Colin Powell seems to think so:

The interim findings of David Kay and the Iraq Survey Group make two things abundantly clear: Saddam Hussein’s Iraq was in material breach of its United Nations obligations before the Security Council passed Resolution 1441 last November, and Iraq went further into breach after the resolution was passed.


The report describes a host of activities related to weapons of mass destruction that “should have been declared to the U.N.” It reaffirms that Iraq’s forbidden programs spanned more than two decades, involving thousands of people and billions of dollars.


Lo and behold, Kay and his team found strains of organisms concealed in a scientist’s home, and they report that one of the strains could be used to produce biological agents. Kay and his team also discovered documents and equipment in scientists’ homes that would have been useful for resuming uranium enrichment efforts.

Kay and his team have “discovered dozens of WMD-related program activities and significant amounts of equipment that Iraq concealed from the United Nations during the inspections that began in late 2002. The discovery . . . has come about both through the admissions of Iraqi scientists and officials concerning information they deliberately withheld and through physical evidence of equipment and activities that the Iraq Survey Group has discovered that should have been declared to the U.N.”

The Kay Report also addresses the issue of suspected mobile biological agent laboratories: “Investigation into the origin of and intended use for the two trailers found in northern Iraq in April has yielded a number of explanations, including hydrogen, missile propellant and BW [biological warfare] production, but technical limitations would prevent any of these processes from being ideally suited to these trailers. That said, nothing . . . rules out their potential use in BW production.” Here Kay’s findings are inconclusive. He is continuing to work this issue.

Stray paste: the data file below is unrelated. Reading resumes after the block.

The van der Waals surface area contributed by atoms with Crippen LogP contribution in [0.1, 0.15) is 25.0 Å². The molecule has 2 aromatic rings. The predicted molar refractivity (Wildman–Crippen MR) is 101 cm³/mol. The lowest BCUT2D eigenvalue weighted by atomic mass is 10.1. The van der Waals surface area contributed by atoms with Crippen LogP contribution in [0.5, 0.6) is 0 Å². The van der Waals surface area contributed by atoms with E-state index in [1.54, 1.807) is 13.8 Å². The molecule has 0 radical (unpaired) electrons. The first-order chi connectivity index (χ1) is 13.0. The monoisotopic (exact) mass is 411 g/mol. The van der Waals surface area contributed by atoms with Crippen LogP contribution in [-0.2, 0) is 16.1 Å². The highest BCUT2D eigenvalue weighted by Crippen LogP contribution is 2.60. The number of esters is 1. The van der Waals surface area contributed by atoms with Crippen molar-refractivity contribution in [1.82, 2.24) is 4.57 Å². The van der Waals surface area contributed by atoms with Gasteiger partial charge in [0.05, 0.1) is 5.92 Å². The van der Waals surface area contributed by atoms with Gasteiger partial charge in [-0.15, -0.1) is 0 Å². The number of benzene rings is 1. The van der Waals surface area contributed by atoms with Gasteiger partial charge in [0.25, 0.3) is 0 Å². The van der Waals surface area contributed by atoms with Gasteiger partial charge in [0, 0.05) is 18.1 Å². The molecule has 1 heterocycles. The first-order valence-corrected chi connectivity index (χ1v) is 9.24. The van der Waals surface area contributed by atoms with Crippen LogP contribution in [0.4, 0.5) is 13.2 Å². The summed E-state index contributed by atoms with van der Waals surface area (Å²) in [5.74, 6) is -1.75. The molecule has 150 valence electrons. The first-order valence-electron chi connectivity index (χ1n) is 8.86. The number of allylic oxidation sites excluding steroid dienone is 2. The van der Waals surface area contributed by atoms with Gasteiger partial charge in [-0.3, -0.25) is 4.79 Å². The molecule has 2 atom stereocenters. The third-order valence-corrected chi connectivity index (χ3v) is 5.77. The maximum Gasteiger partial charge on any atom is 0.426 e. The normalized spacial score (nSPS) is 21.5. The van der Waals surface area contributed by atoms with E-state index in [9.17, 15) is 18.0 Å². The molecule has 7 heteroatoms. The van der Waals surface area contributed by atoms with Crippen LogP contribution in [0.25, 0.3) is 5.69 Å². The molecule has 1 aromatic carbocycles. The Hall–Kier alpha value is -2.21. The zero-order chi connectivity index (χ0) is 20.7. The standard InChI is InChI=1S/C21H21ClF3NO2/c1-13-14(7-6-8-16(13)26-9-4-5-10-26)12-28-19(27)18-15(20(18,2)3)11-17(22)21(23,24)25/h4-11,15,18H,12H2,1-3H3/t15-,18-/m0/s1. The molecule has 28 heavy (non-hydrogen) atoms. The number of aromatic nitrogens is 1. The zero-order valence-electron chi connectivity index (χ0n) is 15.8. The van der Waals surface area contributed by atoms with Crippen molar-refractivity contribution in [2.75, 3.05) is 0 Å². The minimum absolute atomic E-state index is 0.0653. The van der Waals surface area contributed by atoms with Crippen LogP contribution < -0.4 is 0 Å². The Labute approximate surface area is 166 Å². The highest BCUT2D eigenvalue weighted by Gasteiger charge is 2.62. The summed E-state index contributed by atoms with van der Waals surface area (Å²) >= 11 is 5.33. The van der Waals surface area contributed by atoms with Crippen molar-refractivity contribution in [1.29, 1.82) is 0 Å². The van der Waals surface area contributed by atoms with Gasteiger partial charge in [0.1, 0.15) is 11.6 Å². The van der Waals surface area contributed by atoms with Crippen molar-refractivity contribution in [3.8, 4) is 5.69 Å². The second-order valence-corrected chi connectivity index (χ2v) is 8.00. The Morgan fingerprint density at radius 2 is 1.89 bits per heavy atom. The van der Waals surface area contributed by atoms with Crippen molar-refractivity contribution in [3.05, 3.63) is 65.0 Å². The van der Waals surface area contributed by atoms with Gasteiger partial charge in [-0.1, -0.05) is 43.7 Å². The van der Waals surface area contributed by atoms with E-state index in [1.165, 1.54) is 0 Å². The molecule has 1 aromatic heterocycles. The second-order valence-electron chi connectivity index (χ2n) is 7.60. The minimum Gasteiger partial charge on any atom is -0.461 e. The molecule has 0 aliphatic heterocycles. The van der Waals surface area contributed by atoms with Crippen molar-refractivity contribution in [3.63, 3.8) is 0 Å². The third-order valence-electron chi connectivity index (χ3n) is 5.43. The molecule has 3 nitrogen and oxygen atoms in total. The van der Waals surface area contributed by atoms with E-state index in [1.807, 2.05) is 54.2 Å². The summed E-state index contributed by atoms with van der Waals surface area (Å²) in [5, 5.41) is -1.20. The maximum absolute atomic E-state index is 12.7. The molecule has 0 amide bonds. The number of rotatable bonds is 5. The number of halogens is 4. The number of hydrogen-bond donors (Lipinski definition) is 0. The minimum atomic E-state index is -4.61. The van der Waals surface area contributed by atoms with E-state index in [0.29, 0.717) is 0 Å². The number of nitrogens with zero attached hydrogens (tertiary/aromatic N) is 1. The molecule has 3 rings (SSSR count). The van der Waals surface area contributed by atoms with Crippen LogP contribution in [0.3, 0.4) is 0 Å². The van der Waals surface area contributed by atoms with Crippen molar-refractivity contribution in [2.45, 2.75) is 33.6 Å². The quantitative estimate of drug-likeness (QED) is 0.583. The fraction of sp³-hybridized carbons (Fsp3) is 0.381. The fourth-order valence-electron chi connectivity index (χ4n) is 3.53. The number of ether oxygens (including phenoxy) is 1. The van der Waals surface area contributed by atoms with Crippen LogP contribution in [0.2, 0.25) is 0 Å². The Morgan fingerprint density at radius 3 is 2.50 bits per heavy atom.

Kay and his team have, however, found this: “A clandestine network of laboratories and safe houses within the Iraqi Intelligence Service that contained equipment subject to U.N. monitoring and suitable for continuing CBW [chemical-biological weapons] research.” They also discovered: “a prison laboratory complex, possibly used in human testing of BW agents, that Iraqi officials working to prepare for U.N. inspections were explicitly ordered not to declare to the U.N.”

This strikes me as a bit of a stretch, given the emphasis on WMD before the war.

Daniel Pipes seems to argue simultaneously that Saddam had and didn’t have WMD:

[T]here was indeed massive and undisputed evidence to indicate that the Iraqi regime was building WMD.

Defectors and other Iraqi sources nearly all agreed on his WMD program. The actions of Saddam’s government – fending off United Nations weapons inspectors tooth and nail, hiding evidence, forgoing opportunities to have the economic sanctions lifted – all confirmed its existence.

Nor is that all: Rich Lowry of National Review has shown that the entire Clinton administration leadership – as well as the United Nations and the French and German governments – believed in the existence of Iraqi WMD.

If no WMD exist, the real mystery is not how the Bush administration made the same mistake everyone else did; the mystery is why Saddam created the false impression that he had them. Why did he put himself into the bizarre position of simultaneously pretending to build WMD and pretending to hide his nonexistent weapons?

This is indeed an interesting question, but likely one for which we’ll never find an answer.

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James Joyner
About James Joyner
James Joyner is Professor and Department Head of Security Studies at Marine Corps University's Command and Staff College and a nonresident senior fellow at the Scowcroft Center for Strategy and Security at the Atlantic Council. He's a former Army officer and Desert Storm vet. Views expressed here are his own. Follow James on Twitter @DrJJoyner.


  1. JohnC says:

    Yes, just the kind of reasoning which we should use when going to war pre-emptively, against all the treaties we, ourselves, wrote.

    Rock on!

  2. Rodney Dill says:

    I think most of the emphasis on WMD (as real and ready weapons) has been since the war began. I seem to remember more emphasis on weapons programs prior to that time. The liberal repeated line that there will be no “weapons”, there will be no “weapons”, now only makes the evidence of weapon program data seem significantly wanting.

    The main thing the I’ve picked up from blogs and news sources is that Hussein was at least partially bluffing on the weapons programs he had. Our Intelligence services picking up on the “bluff” as positive information should not necessarily be considered bad as the “Bluff” information has the bigger downside if it were true.